The following photograph depicts Edwin Americas Rommel (1897-1970), his wife Emma Elizabeth Fahey (1897-1971), and their children, Edwin Americus Rommel, Jr. (1924-2000) and Patricia Ruth Rommel (1925). I assess this photograph was taken in 1925.
They are sitting on the porch of 1610 Chilton Avenue (AKA as Chilton Street) in Baltimore, just a few doors down from the subject of my previous post, 1614 Chilton Avenue where the Drevo family lived.
The batch of photographs associated with the Drevo family contained no captions or identities, which caused me to first assume these folks were Drevos. But I could see the above porch is not on an end unit and the stone work doesn’t match that of 1614. I matched the photograph to 1610 using Google Earth’s Street View and that led to the Rommel family. Though there are hundreds of photographs of Eddie online the comparison wasn’t a simple one, so I found a fellow genealogical researcher who is also a distant relative, Bob Rommel, and he confirmed their identities. He didn’t have a name for the dog–and I spent too much time looking for one.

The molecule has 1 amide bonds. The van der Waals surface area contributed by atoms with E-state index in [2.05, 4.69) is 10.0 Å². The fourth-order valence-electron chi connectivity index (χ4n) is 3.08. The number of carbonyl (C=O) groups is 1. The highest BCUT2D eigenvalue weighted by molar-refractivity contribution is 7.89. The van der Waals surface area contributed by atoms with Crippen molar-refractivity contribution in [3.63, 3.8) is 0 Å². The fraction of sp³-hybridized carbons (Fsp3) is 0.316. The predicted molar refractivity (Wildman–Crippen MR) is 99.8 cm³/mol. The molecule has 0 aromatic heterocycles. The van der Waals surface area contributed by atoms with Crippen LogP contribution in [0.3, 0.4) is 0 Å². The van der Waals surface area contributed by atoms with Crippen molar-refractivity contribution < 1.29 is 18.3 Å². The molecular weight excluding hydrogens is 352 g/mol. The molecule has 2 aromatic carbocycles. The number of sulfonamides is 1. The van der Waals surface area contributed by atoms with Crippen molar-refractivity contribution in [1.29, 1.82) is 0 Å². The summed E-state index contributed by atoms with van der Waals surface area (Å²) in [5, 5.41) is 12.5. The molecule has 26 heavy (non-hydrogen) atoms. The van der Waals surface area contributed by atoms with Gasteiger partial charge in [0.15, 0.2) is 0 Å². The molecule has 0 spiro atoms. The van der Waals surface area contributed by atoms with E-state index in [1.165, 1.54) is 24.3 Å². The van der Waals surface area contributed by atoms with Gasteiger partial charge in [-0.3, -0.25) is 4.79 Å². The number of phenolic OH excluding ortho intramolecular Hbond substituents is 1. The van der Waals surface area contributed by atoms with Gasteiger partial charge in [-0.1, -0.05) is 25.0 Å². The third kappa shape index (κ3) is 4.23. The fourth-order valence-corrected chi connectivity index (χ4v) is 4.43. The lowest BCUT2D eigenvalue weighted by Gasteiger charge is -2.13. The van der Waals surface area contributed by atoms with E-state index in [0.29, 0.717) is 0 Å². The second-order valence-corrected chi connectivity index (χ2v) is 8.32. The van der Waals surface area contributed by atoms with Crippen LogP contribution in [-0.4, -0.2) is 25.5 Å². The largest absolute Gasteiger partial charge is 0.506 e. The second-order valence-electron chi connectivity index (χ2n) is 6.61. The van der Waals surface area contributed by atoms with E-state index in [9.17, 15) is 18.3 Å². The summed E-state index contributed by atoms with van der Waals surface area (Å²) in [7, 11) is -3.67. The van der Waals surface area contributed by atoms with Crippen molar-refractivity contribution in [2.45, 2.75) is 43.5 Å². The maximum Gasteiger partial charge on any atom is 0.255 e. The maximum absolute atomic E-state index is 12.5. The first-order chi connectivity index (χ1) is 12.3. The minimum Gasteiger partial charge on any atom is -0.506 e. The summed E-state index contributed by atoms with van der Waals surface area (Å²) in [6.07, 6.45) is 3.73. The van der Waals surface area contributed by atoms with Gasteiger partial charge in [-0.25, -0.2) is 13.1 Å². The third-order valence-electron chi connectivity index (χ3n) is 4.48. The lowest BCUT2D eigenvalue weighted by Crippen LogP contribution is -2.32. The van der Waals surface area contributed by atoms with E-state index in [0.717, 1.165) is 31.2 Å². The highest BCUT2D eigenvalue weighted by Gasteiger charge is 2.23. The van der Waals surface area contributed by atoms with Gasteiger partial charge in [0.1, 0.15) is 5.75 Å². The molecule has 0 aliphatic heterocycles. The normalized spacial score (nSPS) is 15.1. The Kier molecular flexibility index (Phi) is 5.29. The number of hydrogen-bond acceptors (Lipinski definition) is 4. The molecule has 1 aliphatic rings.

The Rommels bought the house in November 1923 and lived there until their deaths.
Eddie was the son of Frederick A. Rommel (1848-1934) and Louise S. Bennecke (1864-1940). Louise was born in Germany as were both of Frederick’s parents. Emma was the daughter of Bartholomew J. Fahey (1897-1934) and Emma M. Kares (1868-1949).
Here is ESPN’s statistics for Eddies career as a pitcher. It is said that Eddie was the first person to employ the knuckleball in a MLB game, a pitch he learned after the spitball was outlawed.
The following photograph is probably Edwin Americus Rommel, Jr. riding his trike on the sidewalk of 1610 Chilton.